They are even visiting across the Green Line that has divided the island since 1974, when the colonels who ruled Greece backed a coup in Nicosia aimed at uniting the whole island with Greece. Turkey replied with an invasion that linked up most of the besieged Turkish-Cypriot communities in the north and turned 200,000 Greek-Cypriots into refugees (together with about 90,000 Turkish-Cypriots who fled their homes in the now solidly Greek south). But since the Green Line crossings were opened on 22 April, at least 15 percent of the entire Cypriot population has crossed, often to visit the homes they lost in 1974.

Frequently the Greek refugees who fled south in 1974 find Turks who fled north at the same time in their former homes, but there is much more regret than anger. The younger generation of Greek- and Turkish-Cypriots are more curious than hostile, and can be found drinking together in the bars and communicating in halting English. The whole island is living through a kind of epiphany, and people even dare to hope that the long nightmare may be over.

Whether this is really the beginning of the end of the ‘Cyprus problem’ depends mostly on the outcome of the struggle between Turkish-Cypriot President Rauf Denktash and the Turkish general staff on one side, and Turkey’s new Prime Minister Recep Tayyip Erdogan on the other. Erdogan has already successfully defied the Turkish army on the issue of letting the United States use Turkish territory for the invasion of Iraq, and he is equally iconoclastic about Cyprus.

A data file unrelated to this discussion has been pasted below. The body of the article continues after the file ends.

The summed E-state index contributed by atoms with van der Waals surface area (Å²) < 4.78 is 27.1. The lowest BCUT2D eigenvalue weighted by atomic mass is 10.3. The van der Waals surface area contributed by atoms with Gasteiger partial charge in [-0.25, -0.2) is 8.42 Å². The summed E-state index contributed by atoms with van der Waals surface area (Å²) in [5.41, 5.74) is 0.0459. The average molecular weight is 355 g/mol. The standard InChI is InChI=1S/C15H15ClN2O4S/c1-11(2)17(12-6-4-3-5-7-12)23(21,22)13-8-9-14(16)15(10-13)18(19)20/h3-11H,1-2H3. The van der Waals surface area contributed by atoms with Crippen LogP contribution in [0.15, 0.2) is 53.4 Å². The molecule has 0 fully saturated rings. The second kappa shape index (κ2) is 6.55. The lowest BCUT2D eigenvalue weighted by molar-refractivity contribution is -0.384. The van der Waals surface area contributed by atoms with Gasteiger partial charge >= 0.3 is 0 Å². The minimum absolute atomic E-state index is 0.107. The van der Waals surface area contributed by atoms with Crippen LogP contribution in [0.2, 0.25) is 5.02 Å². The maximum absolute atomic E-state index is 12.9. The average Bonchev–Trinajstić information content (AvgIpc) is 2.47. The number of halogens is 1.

“If 30,000 people demonstrate at the same time in northern Cyprus, it means something is going on in northern Cyprus….We have to think hard about this business,” Erdogan said at the time of the December demos. “I am not in favour of following the Cyprus policy that has been followed for the past 30 or 40 years,” he announced a couple of weeks later. “This is not Mr Denktash’s personal business.” And with that, he began to apply the screws to the 78-year old Denktash, a stubborn autocrat who has ruled over the Turkish-Cypriots for more than half his life.